Research Opportunities

There are multiple ways that students can participate in field, lab, and archive based research in Earth Science and Geography. We support semester-long independent studies (ESCI/GEOG-198 or -298), research assistantships, senior theses, and summer URSI projects. In these settings, students can work with faculty on existing research projects or together design an original research project that addresses the student′s interests and goals. Faculty also supervise research-based intensives, such as Paleoclimatology, which includes both field and lab experiences. 

Examples of Recent and Ongoing Student Research Areas

  • Climate change impacts in West Africa, in the US Corn Belt, and on urban heat islands: in the Hudson Valley and in Poughkeepsie (Cunningham)

  • Greenhouse gas inventories (community and municipal), regional environmental mapping on materials management, food security, and renewable energy; land use change: Cunningham

  • Urbanization, migration, and planning in the Amazon Basin (Godfrey)

  • Public space and social interaction in Rio de Janeiro (Godfrey)

  • Theoretical and empirical studies of gentrification in U.S. cities (Godfrey)

  • Carbon Cycling & Climate during Past Warm Periods (Haynes)

  • Foraminifera as Environmental Indicators in the Hudson River (Haynes)

  • Climate History of the Rensselaer Plateau (Menking)

  • Paleoecology of Zipfeldberg Bog, Dutchess County, NY (Menking)

  • A People’s Geography of the Hudson Valley: This online guide, with entries written by students, explores sites across time throughout the Hudson Valley, centering on social and environmental justice (Nevins)

  • Microplastics in Beach Sediments of Cape Cod (Schneiderman)

  • Clay Mineral Alteration in Hydrothermal Systems (Walker)

  • Luce Initiative of Asian Studies and the Environment: Faculty guided multidisciplinary research on understanding the environmental challenges, research and strategies in China, in collaboration with researchers in Chinese universities. (Zhou)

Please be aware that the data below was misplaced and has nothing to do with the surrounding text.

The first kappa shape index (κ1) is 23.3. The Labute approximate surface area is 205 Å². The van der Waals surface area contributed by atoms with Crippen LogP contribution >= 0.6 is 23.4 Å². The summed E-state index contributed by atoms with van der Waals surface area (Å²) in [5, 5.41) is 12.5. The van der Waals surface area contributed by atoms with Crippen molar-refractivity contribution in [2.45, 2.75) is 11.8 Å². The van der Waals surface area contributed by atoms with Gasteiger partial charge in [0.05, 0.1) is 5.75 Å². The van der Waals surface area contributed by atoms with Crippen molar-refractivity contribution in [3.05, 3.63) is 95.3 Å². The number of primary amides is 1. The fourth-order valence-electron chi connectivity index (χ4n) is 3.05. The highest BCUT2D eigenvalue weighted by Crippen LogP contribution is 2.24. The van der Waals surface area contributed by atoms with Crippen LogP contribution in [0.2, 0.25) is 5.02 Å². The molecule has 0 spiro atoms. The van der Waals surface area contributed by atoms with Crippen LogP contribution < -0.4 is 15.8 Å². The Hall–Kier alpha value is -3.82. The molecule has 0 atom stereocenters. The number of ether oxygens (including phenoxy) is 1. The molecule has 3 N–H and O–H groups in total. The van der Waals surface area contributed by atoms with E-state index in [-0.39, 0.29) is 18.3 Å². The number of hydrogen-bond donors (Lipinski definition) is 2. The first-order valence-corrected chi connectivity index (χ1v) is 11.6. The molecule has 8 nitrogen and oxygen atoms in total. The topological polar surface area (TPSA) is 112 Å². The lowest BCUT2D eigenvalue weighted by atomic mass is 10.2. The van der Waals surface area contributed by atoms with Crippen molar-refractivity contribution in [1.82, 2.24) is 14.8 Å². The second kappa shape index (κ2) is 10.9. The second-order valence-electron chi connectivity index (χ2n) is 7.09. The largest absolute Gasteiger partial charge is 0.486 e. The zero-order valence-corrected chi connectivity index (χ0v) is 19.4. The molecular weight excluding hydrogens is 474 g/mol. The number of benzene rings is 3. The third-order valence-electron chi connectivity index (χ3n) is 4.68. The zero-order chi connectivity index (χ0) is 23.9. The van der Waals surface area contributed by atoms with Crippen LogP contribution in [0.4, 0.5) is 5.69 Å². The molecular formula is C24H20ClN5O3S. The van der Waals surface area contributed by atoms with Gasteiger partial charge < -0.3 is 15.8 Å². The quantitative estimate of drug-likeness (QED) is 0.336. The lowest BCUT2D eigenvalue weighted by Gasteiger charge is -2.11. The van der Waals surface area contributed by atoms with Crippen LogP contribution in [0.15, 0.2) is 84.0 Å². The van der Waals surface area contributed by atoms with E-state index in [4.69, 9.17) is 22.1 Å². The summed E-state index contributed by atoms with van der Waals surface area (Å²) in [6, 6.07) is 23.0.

• Timing & Rate of Nicaraguan Volcanic Eruptions (Zayac)

For more information, please reach out to our faculty!


The Earth Science and Geography Department is located in Ely Hall, a lovely Romanesque Revival building dating to the late 1800s. Originally serving as Vassar's gymnasium and swimming pool and then as the college's infirmary, the building was later renovated to house the Earth Science and Geography Department along with art studios. Ely Hall contains classrooms and laboratories for teaching and research, the A. Scott Warthin Museum of Geology and Natural History, and the Geographic Information Systems (GIS) lab, a computer lab used for construction and analysis of maps, numerical modeling, and geological data analysis. The building also houses an extensive collection of instrumentation, field equipment, and maps for use by students and faculty in a variety of courses and research projects. 

Since much of the work of Earth scientists and geographers is done in the field, the department benefits from the 530-acre The Preserve at Vassar, which hosts a field station along with the department's meteorological station and groundwater teaching wells. 

We also make use of facilities in the Bridge for Laboratory Sciences, particularly the Earth and Environmental Science lab and the Science Visualization lab. In addition, we have online resources including a growing library of GIS data.